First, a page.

Lind’s Liftoff

Toronto Blue Jays DH/LF Adam Lind entered the 2009 season with plenty of questions about his long-term prospects. A 3rd-round pick out of South Alabama in the 2004 amateur draft, Lind lashed minor league pitching (including a mammoth .330/.394/.556 slash line between AA New Hampshire and AAA Syracuse in 2006). The southpaw also enjoyed a scalding cup of coffee with the Jays late in the ’06 season (.432 wOBA in 65 plate appearances). Unfortunately, he then proceeded to frustrate hopeful Jays fans and fantasy owners for the next two seasons.

Given the beat down he gave International League pitching and his hot start with Toronto, Lind’s 2007 season had to be considered a disappointment. He posted a .238/.278/.400 line in 311 PA, with a paltry .291 wOBA. Lind often went fishin’ off the plate, chasing nearly 30 percent of pitches outside of the strike zone (25 percent MLB average in ’07). That impatience led to a 5.2% walk rate and a high first-pitch strike percentage. Adam offered at the first pitch or got behind in the count 0-1 61.7% of the time (58.8% MLB average that year). Lind was optioned to the minors in July, and while he struggled upon being brought up again in September (.255 OBP), the Jays still held high hopes. After all, Lind was still just 23.

His work in 2008 looked better on the surface (.282/.316/.439, .325 wOBA in 349 PA), but much of that improvement was a boost in BABIP (.271 in ’07, .322 in ’08) despite a similar line drive rate. In terms of controlling the strike zone, Lind continued to scuffle. His walk rate dipped to 4.7 percent, while he chased even more pitches off the dish (34 outside-swing percentage). His first-pitch strike percentage hiked up to 64.2%. That placed Lind among other hacking luminaries such as Jose Castillo, Chris Davis and Miguel Olivo.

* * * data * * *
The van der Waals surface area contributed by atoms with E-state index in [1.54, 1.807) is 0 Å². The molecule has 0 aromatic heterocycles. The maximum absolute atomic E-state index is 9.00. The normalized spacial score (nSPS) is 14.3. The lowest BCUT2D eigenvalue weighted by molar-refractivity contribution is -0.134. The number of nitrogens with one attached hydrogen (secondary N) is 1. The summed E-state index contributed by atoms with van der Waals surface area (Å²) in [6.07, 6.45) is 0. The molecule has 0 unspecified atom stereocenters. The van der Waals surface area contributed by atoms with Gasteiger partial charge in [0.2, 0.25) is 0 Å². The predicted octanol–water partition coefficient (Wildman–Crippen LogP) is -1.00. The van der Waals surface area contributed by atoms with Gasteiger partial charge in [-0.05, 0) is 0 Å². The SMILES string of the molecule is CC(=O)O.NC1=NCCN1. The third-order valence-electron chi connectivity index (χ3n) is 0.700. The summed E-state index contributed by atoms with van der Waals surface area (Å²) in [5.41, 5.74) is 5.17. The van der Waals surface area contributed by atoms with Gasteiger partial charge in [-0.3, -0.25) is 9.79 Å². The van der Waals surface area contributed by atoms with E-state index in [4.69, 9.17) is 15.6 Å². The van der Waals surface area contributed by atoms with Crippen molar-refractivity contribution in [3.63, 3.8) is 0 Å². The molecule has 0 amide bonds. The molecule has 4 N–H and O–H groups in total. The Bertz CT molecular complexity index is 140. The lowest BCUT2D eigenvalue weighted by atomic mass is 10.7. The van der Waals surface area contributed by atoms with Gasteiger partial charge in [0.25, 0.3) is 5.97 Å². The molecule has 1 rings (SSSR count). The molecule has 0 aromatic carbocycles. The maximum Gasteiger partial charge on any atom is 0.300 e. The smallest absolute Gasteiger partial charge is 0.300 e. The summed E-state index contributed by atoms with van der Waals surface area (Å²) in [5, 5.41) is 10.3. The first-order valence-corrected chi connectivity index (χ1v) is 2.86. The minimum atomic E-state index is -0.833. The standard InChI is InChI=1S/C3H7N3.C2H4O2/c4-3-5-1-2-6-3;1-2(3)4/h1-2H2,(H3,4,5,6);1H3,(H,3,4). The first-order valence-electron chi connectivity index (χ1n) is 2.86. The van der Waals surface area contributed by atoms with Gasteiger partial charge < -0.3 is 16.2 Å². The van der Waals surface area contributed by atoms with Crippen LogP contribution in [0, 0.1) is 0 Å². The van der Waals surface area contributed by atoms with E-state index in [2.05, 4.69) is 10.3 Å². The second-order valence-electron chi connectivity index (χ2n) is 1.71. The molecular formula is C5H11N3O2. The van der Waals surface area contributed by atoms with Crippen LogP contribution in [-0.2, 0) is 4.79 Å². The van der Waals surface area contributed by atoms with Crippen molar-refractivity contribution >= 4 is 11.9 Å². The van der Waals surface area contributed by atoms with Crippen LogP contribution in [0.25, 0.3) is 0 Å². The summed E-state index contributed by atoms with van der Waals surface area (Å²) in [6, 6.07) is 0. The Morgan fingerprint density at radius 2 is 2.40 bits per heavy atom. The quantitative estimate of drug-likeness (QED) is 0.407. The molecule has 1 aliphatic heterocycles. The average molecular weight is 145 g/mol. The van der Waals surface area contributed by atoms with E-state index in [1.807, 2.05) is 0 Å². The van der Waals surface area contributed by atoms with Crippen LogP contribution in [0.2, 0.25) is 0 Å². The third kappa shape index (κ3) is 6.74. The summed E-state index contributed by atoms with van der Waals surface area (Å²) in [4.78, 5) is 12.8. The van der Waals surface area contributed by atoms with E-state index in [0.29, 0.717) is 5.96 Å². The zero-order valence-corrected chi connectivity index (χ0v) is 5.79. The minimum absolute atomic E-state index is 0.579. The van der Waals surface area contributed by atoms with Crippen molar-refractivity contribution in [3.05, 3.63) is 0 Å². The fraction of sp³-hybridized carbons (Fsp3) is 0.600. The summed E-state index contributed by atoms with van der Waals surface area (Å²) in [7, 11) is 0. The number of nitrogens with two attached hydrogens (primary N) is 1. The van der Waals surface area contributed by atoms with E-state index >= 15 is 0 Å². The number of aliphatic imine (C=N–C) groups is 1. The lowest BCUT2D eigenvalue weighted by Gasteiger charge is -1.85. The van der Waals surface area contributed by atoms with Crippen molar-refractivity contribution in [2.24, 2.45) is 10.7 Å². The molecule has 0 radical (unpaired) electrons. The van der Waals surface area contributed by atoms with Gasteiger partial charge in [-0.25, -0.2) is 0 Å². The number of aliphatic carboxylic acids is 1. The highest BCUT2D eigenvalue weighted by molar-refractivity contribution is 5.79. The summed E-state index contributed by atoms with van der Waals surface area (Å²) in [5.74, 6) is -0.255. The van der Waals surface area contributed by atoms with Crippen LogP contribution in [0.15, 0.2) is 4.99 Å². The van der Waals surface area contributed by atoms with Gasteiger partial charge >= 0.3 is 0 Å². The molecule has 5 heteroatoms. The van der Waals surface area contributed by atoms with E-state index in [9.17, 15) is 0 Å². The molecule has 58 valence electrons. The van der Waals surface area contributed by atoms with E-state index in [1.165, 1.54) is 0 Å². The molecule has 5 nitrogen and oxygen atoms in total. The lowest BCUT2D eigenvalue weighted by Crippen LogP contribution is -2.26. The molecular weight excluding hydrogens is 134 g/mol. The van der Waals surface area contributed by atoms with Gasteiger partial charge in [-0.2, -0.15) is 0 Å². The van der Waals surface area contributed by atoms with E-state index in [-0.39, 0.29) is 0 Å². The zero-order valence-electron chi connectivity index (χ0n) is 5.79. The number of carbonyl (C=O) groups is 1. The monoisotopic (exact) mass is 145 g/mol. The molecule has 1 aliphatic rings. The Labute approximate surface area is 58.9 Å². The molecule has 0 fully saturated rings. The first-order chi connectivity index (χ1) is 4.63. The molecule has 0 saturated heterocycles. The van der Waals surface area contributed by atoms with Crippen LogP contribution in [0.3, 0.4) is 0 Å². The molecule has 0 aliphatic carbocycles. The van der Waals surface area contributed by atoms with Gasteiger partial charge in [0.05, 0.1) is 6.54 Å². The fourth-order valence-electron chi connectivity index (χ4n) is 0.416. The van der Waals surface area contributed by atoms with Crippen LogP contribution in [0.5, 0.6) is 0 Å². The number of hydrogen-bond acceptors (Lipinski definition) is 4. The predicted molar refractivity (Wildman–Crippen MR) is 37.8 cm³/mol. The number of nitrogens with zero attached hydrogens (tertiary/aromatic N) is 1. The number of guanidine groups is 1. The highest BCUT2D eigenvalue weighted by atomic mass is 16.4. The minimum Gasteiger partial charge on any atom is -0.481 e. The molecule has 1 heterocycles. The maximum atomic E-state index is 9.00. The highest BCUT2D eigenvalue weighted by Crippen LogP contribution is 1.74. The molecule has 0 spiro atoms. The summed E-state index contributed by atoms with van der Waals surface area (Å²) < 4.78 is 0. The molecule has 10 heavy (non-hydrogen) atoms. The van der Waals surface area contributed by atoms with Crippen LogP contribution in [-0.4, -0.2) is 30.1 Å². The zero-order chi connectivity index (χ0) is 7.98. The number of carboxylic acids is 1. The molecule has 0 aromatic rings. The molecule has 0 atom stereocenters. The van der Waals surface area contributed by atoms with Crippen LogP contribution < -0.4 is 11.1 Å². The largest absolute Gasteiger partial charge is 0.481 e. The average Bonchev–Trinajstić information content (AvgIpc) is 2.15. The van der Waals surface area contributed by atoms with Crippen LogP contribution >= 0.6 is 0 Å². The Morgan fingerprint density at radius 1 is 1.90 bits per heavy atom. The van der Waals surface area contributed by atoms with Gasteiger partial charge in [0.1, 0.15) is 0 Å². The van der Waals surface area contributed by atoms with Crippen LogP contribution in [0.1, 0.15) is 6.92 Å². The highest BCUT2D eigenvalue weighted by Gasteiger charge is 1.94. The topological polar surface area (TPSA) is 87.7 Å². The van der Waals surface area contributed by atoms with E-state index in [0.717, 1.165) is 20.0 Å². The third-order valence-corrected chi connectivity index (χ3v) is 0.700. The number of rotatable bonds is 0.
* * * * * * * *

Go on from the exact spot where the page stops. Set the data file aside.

With two years of tepid performances in the batter’s box, Lind was under the microscope this past spring. Most every projection system pegged him as a league-average hitter. CHONE, Marcel, ZiPS and Oliver all had Lind projected for a wOBA somewhere between .326 and .339, with an OBP in the .320’s and a slugging percentage around .450. Baseball Prospectus’ PECOTA system churned out a similar .272/.326/.458 prognostication.

We’re well into June now, and Lind is demolishing those forecasts. 26 in July, Lind is batting a robust .310/.375/.552, good for a .397 wOBA. While he hasn’t turned into a walk machine, Lind has upped his rate of free passes to a more tolerable 8.8 percent.

His outside-swing percentage has been pared down to 27.1 percent, within shouting distance of the 24.8 percent MLB average. After posting a .162 Isolated Power in 2007 and .156 in 2008, Lind is driving the ball to the tune of a .243 mark in 2009. He chopped the ball into the dirt over 50 percent of the time in ’08, but that mark is down to 43.2 percent this season. His first-pitch strike percentage is just 53.4 percent, below the big league average (57.9) for the first time in his career.

Lind’s biggest gains have come against breaking pitches. He struggled with sliders in ’07 and ’08 (with run values of -1.37 and -1.56 per 100 pitches, respectively), but he’s smoking them for a +2.56 run value per 100 tosses this season. Slightly below-average versus curves in 2008 (-0.50 per 100 pitches), Lind has hammered the hook for a +3.54 value this year (8th-best among qualified hitters).

Lind’s scorching start to the 2009 season does not look like a mirage. He’s doing exactly what you’d like a hitter to do: he’s showing more restraint by laying off pitcher’s pitches off the plate, working the count, improving his performance against breaking stuff and hitting fewer grounders. It may have taken him a while to figure things out, but Lind looks like legitimate breakout hitter.

A recent graduate of Duquesne University, David Golebiewski is a contributing writer for Fangraphs, The Pittsburgh Sports Report and Baseball Analytics. His work for Inside Edge Scouting Services has appeared on and, and he was a fantasy baseball columnist for Rotoworld from 2009-2010. He recently contributed an article on Mike Stanton's slugging to The Hardball Times Annual 2012. Contact David at and check out his work at Journalist For Hire.

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Eric H.
14 years ago

I recently acquired Lind on the cheap after he slumped for a bit and was immediately rewarded with a hot streak. His addition allowed me to trade Jayson Werth for Huston Street (badly needed Saves). I’m No. 1 in my 5×5 12-team ML in Steals, so I’m not too worried about his lack of speed. Should I be content to leave him alone in my Util spot and let him ply his trade for the rest of the season? Thanks for the great analysis.